To get to this level requires a level of commitment and dedication by anyone who aspires to it. Boys start, however, in year 9 with a simple capsize drill and swim test, before developing their sculling skills on the River Thames throughout the whole of year 9 and 10. The aim is to give as many as possible the opportunity to row. Racing comes thick and fast in the summer and the aim is to get as many boys as possible up to a racing standard. Gym sessions from 7am during the winter and early morning sessions on the river during the summer months mean that the boys‘ skills develop quickly. As boys move into year 11, the training increases and the targets get higher, with representational honours on the card. The system at Windsor Boys‘ is progressive, and hopefully by the time boys reach the 6th Form their skills will be highly proficient, and with a really good understanding of what it takes to perform to a high level as an athlete. For those who don‘t quite make the lofty heights of representing their country there is still plenty of opportunity to enjoy the benefits of being a rower, including a very active racing programme across all the year groups, and of course, all the health benefits of being very fit.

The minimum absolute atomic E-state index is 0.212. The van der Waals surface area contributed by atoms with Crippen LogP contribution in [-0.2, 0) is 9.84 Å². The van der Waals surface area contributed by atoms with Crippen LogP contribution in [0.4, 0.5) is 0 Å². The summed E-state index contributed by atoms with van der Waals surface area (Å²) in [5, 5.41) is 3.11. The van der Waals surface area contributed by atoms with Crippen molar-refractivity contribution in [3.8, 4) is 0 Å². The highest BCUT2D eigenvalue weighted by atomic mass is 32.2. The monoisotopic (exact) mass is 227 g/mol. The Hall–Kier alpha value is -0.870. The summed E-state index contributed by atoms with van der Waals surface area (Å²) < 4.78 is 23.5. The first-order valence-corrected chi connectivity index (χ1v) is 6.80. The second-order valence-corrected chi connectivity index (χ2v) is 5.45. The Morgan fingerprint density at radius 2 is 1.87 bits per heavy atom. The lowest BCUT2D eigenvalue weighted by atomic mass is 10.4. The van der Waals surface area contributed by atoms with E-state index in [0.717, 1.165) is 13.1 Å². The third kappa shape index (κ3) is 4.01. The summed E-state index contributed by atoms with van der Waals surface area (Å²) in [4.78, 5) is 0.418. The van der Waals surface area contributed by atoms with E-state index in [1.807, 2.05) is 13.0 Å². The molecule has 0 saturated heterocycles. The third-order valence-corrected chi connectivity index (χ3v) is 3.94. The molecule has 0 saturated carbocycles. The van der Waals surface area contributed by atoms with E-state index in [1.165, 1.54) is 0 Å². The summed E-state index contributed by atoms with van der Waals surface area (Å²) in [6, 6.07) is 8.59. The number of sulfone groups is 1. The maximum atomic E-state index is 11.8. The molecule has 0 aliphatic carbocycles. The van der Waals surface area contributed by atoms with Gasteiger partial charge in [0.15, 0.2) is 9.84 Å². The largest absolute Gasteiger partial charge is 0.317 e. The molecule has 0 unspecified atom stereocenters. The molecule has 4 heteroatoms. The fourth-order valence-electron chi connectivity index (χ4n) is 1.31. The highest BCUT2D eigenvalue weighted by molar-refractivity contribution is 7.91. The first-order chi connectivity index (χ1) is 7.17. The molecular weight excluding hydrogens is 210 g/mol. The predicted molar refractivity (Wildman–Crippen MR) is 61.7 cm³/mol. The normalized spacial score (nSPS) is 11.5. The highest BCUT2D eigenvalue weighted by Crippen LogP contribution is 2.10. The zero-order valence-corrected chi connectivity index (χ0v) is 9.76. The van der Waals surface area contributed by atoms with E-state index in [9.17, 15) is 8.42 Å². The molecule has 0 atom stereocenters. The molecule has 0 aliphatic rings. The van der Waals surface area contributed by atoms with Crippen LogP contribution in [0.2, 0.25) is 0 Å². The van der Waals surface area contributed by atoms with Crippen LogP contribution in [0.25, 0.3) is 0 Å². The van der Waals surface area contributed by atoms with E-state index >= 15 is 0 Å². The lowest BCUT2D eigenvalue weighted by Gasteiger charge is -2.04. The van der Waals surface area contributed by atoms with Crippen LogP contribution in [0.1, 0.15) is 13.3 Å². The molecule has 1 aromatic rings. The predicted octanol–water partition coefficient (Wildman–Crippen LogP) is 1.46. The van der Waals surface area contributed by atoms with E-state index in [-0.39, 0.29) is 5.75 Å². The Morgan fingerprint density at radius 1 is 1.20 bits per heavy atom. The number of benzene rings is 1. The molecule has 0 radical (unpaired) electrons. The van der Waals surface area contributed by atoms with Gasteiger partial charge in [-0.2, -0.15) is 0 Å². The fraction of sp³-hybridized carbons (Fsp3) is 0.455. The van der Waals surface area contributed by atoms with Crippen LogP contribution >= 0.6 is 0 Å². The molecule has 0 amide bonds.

Over the last couple of years The Boat Club has done a lot of travelling, including Belgium and France competing in International Regattas, racing in St Petersburg, Russia, and many training camps during the Easter holidays, usually to France too.

 

We take enormous pride in the achievements of all our boys at all levels, from our Junior 14 “D”s through to our International representatives. We know that such success does not come easily and is gained only through a dedicated approach and a great deal of hard work. We are also aware that such involvement contributes in many ways to the development of outstanding young men.